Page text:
That is a contradiction in terms since it did. The problem lay in searching for a zip when there was a flap and a flap when there was velcro, and velcro when all there actually was were simple laces tied together and inside that lay my treasure, and my pleasure, and my measure, and my pain, and my little store of rural hash that I needs must smoke with my beedis if I am to have any chance of missing my plane in the morning- so what happened to the unopened bag, that reliquary of relief, that potion of pleasure, my bag of bewilderment, but that it stayed in the corner looking innocent as ever and stared back at me with gimlet irises out of the eyelets that held its laces?
Oh nothing. It opened, like any other bag. Or did it, and my hash is still inside, unsmoked, unspent? Do I dare open its confines again for fear of knowing that I've already finished my store, or do I dare leave it around for less restrained visions to uncover?
While I confine myself to answering that question, I may take my five minutes of peace. I daresay I can find the button that allows me to save this post in the time being. It's not finished like the hair of a devadasi, who needs must grow it as befits her beauty.

Sunday, November 13, 2011

Chaotica Part 1

Yeah. Acid trips do this to you. A few quarters of scotch help a lot too.
-----------------------------------
Voulez vous?
'No, thank you. Do svidanya.' I rolled past the stairs, making sure to hit my head on the door, on the way out.
'Oi! Don't hit my door with your head- the poor thing's suffered enough.' So it has, so it has, sticks and stones can break my bones until I wake at a hospital door.
The day swam around me, and I watched the dragon make its way past on a cloud of perfumed smoke. Contrary to mythology it wasn't fire that burst out of its oysterpink maw, but a mist of rainbow devils. Horned they were in places not worth mentioning.
'Marduk, lordofthemorning. Awaken your hold and release your servant, I want to see the light.' Marduk, sleeping as he was chose not to hear me, and Morpheus grinned down at me from his cradle. The old god, older than justice, or lust, sneered at my pathetic attempt to veil his efforts.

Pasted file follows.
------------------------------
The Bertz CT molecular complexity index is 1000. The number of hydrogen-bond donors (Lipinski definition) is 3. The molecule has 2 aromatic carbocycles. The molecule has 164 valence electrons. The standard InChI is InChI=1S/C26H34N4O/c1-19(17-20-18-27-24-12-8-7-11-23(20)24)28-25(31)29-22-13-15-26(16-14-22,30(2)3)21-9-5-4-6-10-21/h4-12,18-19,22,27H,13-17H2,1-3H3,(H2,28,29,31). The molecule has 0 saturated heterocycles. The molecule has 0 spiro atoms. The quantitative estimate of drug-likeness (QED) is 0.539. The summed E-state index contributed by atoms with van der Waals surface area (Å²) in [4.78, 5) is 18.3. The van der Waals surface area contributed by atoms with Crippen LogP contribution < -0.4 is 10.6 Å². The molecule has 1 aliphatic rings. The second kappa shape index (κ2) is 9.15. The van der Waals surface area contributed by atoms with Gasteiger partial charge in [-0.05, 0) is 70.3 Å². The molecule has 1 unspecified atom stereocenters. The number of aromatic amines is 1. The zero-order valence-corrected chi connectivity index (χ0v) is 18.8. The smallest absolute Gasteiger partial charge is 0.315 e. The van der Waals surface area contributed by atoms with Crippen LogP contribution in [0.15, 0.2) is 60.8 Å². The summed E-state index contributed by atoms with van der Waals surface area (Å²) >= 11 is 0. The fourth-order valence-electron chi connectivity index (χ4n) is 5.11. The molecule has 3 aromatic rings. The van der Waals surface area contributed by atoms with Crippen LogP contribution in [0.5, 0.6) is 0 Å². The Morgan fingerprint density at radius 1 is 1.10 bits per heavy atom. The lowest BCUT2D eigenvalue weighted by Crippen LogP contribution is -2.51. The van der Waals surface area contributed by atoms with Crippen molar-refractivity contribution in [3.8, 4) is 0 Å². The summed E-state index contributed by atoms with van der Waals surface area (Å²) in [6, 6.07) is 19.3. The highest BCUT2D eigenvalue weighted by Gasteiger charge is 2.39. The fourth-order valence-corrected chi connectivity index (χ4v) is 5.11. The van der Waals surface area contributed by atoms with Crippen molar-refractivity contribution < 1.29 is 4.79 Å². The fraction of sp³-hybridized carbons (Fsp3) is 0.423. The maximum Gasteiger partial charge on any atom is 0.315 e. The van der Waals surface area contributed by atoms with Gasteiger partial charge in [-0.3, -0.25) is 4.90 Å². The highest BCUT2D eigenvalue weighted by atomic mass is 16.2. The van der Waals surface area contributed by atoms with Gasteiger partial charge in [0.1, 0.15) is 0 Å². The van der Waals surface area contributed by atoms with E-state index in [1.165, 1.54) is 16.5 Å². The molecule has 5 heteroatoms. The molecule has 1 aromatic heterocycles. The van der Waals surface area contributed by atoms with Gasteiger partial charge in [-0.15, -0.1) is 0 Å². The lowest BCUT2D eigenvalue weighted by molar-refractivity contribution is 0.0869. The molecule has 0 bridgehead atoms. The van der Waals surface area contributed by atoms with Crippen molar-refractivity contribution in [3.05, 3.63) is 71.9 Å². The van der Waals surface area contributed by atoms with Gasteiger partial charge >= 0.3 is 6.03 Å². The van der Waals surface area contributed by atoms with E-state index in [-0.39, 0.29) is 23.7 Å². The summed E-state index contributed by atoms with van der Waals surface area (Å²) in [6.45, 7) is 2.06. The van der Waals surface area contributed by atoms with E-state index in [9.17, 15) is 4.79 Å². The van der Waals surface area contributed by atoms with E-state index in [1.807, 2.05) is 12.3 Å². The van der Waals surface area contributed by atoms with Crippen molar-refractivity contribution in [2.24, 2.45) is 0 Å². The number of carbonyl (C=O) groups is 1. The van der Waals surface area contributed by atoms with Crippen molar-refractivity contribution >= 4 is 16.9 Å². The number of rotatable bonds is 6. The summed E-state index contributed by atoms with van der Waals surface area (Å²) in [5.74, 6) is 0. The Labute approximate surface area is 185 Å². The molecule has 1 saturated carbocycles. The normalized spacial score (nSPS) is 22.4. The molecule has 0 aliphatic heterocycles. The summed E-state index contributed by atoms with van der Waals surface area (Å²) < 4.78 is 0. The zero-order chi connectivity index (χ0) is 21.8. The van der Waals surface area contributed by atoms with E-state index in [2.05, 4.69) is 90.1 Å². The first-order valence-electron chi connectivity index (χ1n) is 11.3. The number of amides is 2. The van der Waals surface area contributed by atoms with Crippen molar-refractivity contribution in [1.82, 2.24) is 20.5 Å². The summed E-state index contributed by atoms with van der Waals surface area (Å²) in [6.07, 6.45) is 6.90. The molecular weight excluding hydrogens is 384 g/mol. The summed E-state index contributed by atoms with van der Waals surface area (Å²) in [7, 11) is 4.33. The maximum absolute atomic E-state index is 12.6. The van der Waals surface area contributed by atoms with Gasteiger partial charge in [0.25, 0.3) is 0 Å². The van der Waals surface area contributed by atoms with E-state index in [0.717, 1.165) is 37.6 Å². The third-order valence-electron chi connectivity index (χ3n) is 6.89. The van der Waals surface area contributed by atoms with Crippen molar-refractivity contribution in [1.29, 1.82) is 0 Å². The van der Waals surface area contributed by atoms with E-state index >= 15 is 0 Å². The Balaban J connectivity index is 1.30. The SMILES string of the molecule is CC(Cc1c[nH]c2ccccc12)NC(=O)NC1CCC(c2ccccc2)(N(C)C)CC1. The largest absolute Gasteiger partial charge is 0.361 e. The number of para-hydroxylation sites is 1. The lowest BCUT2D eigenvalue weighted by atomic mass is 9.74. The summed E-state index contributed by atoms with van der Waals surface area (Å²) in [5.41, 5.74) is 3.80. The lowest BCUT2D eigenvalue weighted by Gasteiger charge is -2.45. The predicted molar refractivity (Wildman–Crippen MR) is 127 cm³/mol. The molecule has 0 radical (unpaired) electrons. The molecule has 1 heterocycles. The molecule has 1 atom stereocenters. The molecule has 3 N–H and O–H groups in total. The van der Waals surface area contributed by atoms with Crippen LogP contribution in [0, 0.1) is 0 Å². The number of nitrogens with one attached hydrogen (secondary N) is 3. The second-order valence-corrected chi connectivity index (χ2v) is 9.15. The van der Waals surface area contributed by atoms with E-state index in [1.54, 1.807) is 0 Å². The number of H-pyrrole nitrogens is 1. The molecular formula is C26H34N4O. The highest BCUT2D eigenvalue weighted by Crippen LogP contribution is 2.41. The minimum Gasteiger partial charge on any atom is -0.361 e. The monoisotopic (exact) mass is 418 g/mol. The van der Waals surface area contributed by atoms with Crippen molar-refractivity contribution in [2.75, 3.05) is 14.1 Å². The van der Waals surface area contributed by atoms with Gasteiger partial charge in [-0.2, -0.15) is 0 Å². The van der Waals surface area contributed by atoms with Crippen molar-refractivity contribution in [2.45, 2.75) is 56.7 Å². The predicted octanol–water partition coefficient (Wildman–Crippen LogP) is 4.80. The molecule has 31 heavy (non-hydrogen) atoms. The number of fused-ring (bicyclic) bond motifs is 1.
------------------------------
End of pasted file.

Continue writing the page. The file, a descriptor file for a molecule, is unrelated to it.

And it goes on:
But if we mortals don't try, then what is the point of pathetically saying that cogito ergo sum?
But bibo ergo sum is a different matter I cared to indulge my fantasies in. When the bottle resembles not the bottle but a scorpionstinger of mariachis whose guitars stay tuned for battle do you feel like thinking about the gravity of notdrinking. Notdrinking is the blessing of the working classes for then they will destroy themselves along with the institution that rears its ugly head out of the scourge of human disparity.
The darkling lust swept me off my feet and I felt my skin crawl as a snake whispered past on silent wings- no snakes have no wings, I say because feelest thou the tenderest grasp of a snakescale slither on your own flesh and you will know what I do not mean, or meant by the snakeswings. They talk of a feathered snake in fair Mexico city where the cubans have conquered and culturally imperialized but that word is incorrect yet fitting that pimps wander on the streets of Mexico offering only the taste of local cuisine like my wineglass Budhwar Peth where the dalal walks past on honeyed tones and offers you breakfast without buttered scones.
Could we think about dystopian worlds and words beyond all meaning without vomiting out a stream of stupidity that borders on ideology that I study in my arts and culture class every Monday, Wednesday and Friday? And sometimes on Saturday which I deign to miss. The future of mankind is no man's concern but God's.
Gods above and Gods below depending on which version of the bible you follow, I prefer the Satanic Bible.
To lose yourself in the glory of Satan's grasp is enthralling in so beautiful ways that beggar no description but rather demand it with every fibre of every gray cell in your brain.
It is the world of epicureanism where all exist for your pleasure and equally you for theirs but they still wonder at your independance for epicureanism lasts in every fibre of hell where all is indulgence and all is sin- damned are we to our endless nightmares and curvaceous figures of succubi lurking in the shadows with Naamah's red-tinged eyes in her kohl-painted face of many cultures as she dances to the harps of fallen greek heroes- Orpheus I would name but my uncertainty clouds my mind-
Dusts my rind-
Grinds my side-
Lights my hind
And I am left behind.